# Is there a heat element that can be in constant use for at least a month?

If it does, I need to know if it can produce high temperatures (500 C+) for all this long. And if it can work with very little amount of energy. If it doesn't exist can you please tell me where I can refer to in order to make one? Please don't take this lightly.

Update:

I need a electric heating element for a stirling engine. I'm thinking that if the engine produces enough current to power the element, virtually it can forever. Plus if it produces more than enough maybe it can be used as a generator.

Relevance

An ordinary incandescent light bulb filament will get about 4 times hotter that that and you can leave it on for over a month. I'm sure that's not what you are asking though. You probably want to heat an object or a space to that temperature. This cannot be determined from what little information you provided. You will need to measure or experiment to find how much heat loss you have which will determine how much energy you need to keep putting in to make up for the heat that is leaving. You will also need to decide how fast you need to bring your temperature up to your set level which will also be a factor in how much power your device needs to be able to consume. Also, will you need to access the heated object or space during this time? Then you will need to account for the loss of heat as you open a door or insert a cold object. The bigger or more massive the object that you need to heat will determine how much power you will need to maintain the temperature.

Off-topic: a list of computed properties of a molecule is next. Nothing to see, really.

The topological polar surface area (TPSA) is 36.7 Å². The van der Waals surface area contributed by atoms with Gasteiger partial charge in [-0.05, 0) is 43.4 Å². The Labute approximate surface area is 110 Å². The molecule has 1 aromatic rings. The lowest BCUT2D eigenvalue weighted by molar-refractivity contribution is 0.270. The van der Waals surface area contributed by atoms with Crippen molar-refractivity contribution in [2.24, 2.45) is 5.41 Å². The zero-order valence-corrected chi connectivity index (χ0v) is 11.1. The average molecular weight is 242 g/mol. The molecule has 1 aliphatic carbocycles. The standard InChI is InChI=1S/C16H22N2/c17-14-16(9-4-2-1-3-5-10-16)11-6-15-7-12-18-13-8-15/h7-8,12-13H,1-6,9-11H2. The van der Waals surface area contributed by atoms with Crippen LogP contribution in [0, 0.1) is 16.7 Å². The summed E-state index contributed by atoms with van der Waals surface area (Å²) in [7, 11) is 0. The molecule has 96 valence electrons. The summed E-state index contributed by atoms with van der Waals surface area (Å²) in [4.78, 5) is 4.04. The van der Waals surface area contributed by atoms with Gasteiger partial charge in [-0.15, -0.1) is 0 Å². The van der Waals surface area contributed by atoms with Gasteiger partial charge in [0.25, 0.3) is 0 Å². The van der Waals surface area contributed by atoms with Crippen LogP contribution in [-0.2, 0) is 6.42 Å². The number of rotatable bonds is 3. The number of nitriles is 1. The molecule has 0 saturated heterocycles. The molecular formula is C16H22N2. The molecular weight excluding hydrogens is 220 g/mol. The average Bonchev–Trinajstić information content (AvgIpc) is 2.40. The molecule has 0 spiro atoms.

As for materials, if your power source is electric current, then you can use high power resistors, an actual heating element such as from a cooking stove, or even nichrome wire if you want to wrap your own element. If you decide to use nichrome wire, try to get the glass insulated kind because it is much easier to work with and prevent short circuits.

Without knowing more about what you are building, you might even be able to use an open flame as long as it will not ignite what you are trying to heat and you can keep adding fuel. The flame could come from a controlled fuel source such as a natural gas line and heat up a ceramic or brick oven casing. This is how a glass blowing artist will keep molten glass in a ready to use oven. They cannot let it cool down without risking losing the glass or damaging the oven.

• Anonymous

It depends how large an object or space you intend to heat, but 500 C is more than 900 F, and that will not take a very small amount of energy. As you probably know, a common household oven only goes up to 500 or 600 F. Are you trying to build a kiln for ceramics or something to melt metal?